Kukla's Korner Hockey
With NHL training camps set to open in less than a month, the league’s unemployment numbers are as high as ever.
Counting a few injured players, there are 60 NHLers who made $1 million or more last season who currently don’t have NHL contracts.
-Kevin Allen of USA TODAY where you can read more on this topic.
via Katie Strang tweets,
Quick life/work update: I have been reassigned to cover baseball for ESPN. Starting today, I will be covering the Detroit Tigers
To my hockey followers/friends: Promise to keep one eye on pucks and chime in when I still can, so don't leave me just yet
Will always be a hockey girl at heart. A sincere thank you to everyone in this sport/community that made it feel like home. Love you all
from Joe McDonald of ESPN,
With the Boston Bruins beginning a new chapter in their storied history with a new general manager in Don Sweeney, and a revamped roster that includes plenty of new players, many think the of newcomers like Matt Beleskey or Jimmy Hayes would need to make a serious impact in order for the Bruins to be successful.
That statement is 100 percent true, but the success of the Bruins in 2015-2016 needs to begin with captain Zdeno Chara.
The 6-foot-9, 255-pound veteran defenseman had one of the worst seasons in his 17-year career during 2014-2015. Not only did he miss 19 games due to a torn ligament in his left knee, the 38-year-old never regained his form when he returned to action in mid-December.
Chara was slow, not the dominant defender the league has known, and yet was still forced to play an average of nearly 25 minutes per game. After the Bruins failed to reach the Stanley Cup playoffs for the first time in eight seasons, Boston’s captain admitted he was never fully healed from his knee injury.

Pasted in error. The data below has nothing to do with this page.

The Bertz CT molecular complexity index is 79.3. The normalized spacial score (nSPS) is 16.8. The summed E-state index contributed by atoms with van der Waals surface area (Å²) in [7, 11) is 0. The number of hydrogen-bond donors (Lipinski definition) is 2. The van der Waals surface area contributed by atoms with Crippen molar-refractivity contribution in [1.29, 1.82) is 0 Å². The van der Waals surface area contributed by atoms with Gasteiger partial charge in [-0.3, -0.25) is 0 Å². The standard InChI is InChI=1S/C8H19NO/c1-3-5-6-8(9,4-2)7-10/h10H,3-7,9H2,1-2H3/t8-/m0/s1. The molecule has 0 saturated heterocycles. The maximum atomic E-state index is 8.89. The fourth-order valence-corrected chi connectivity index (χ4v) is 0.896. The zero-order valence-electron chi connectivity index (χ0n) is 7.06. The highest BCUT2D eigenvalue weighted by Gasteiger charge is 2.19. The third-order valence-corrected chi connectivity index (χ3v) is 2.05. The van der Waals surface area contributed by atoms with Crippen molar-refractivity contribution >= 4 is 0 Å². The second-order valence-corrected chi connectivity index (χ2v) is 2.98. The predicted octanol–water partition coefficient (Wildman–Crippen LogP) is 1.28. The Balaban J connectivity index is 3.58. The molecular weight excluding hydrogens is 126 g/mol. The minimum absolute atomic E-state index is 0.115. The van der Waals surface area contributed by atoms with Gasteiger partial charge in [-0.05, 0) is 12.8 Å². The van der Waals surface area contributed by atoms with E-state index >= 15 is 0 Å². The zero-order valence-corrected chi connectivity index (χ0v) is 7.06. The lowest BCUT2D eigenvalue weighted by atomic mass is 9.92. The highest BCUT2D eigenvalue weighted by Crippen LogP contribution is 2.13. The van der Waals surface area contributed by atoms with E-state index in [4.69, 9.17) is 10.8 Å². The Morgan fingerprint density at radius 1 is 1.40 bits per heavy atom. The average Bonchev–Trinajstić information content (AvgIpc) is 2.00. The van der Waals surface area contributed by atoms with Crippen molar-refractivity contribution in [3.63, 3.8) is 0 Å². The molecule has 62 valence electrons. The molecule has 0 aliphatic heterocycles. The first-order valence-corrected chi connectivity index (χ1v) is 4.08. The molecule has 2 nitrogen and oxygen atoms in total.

from Sean McIndoe of Grantland,
First, a few ground rules. We’re looking for rivalries between teams — there’s no individual category here. We’re also limiting this to NHL rivalries, so we won’t be including international rivalries like Russia vs. Team USA, Russia vs. Canada, and Canada vs. Sad Americans Getting Silver Medals.
So what makes a rivalry? This being hockey, bad blood will obviously be a key factor, but it’s not the only one. We’re looking for some staying power — one random brawl won’t be enough to earn the crown — and the stakes matter, too. Two teams may hate each other, but if all they’re fighting over is last place in their division, it’s probably not much of a rivalry. Finally, we’ll invoke what we can call the Ric Flair rule — to be the man, you have to beat the man, so in the case of any close calls, the reigning champ keeps the belt.
Sound good? Then, as legendary enforcer Dave Semenko would say, let’s go for a canoe ride.
read on and good to see McIndoe goes way back...
from Luke Fox of Sportsnet,
It’s late August and despite discussions with “a lot of teams,” Stempniak remains unsigned. Why? What is he after: Money? Security? Ice time?
“It’s a combination of everything. For me, at my age, winning is important. I’ve been on some good teams and some teams that have finished near the bottom in my career,” he explains. “You want to have a chance to win the Stanley Cup and get in the playoffs. I’m looking for the right opportunity with a team that’s capable of winning.
“It’s been slow for a lot of guys. There’s still a lot of good players that are out there. I continue to talk to teams. It’s just about finding the right fit.”
Four teams in the last two years have decided to trade him or let his deal expire, yet Stempniak is training as diligently as ever.
from Travis Yost of TSN,
Last May, a team executive asked where I thought statistical analysis was having the biggest impact at the NHL level. A few answers came to mind, but I immediately mentioned that I thought our valuation of defencemen – especially puck-moving defencemen – had rapidly improved.
It's not a coincidence that a few days later, I wrote about how the Tampa Bay Lightning's stealing of Anton Stralman out of free agency was paying huge dividends. Stralman is something of an idyllic case, but it does capture the essence of what paying attention to the underlying numbers can do for a team. He never had lofty counting numbers and wasn't the most physical presence on the ice, but his impact on the possession game was indisputably strong. With that, of course, comes the goal differentials that win games.